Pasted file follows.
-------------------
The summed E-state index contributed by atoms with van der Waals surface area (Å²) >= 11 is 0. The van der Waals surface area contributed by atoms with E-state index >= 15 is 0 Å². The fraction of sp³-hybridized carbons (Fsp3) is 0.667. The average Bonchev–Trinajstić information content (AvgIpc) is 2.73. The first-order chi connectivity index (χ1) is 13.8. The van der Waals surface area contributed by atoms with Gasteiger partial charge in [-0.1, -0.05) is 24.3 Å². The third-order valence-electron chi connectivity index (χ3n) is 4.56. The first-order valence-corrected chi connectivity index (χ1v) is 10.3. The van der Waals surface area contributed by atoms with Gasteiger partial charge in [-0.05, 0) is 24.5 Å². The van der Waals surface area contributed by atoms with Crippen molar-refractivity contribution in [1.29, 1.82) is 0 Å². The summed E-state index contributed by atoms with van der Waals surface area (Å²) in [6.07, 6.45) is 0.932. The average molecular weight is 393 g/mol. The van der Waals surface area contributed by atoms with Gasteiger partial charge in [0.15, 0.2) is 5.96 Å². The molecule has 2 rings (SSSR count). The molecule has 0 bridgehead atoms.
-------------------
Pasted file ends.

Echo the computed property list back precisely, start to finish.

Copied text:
The summed E-state index contributed by atoms with van der Waals surface area (Å²) >= 11 is 0. The van der Waals surface area contributed by atoms with E-state index >= 15 is 0 Å². The fraction of sp³-hybridized carbons (Fsp3) is 0.667. The average Bonchev–Trinajstić information content (AvgIpc) is 2.73. The first-order chi connectivity index (χ1) is 13.8. The van der Waals surface area contributed by atoms with Gasteiger partial charge in [-0.1, -0.05) is 24.3 Å². The third-order valence-electron chi connectivity index (χ3n) is 4.56. The first-order valence-corrected chi connectivity index (χ1v) is 10.3. The van der Waals surface area contributed by atoms with Gasteiger partial charge in [-0.05, 0) is 24.5 Å². The van der Waals surface area contributed by atoms with Crippen molar-refractivity contribution in [1.29, 1.82) is 0 Å². The summed E-state index contributed by atoms with van der Waals surface area (Å²) in [6.07, 6.45) is 0.932. The average molecular weight is 393 g/mol. The van der Waals surface area contributed by atoms with Gasteiger partial charge in [0.15, 0.2) is 5.96 Å². The molecule has 2 rings (SSSR count). The molecule has 0 bridgehead atoms.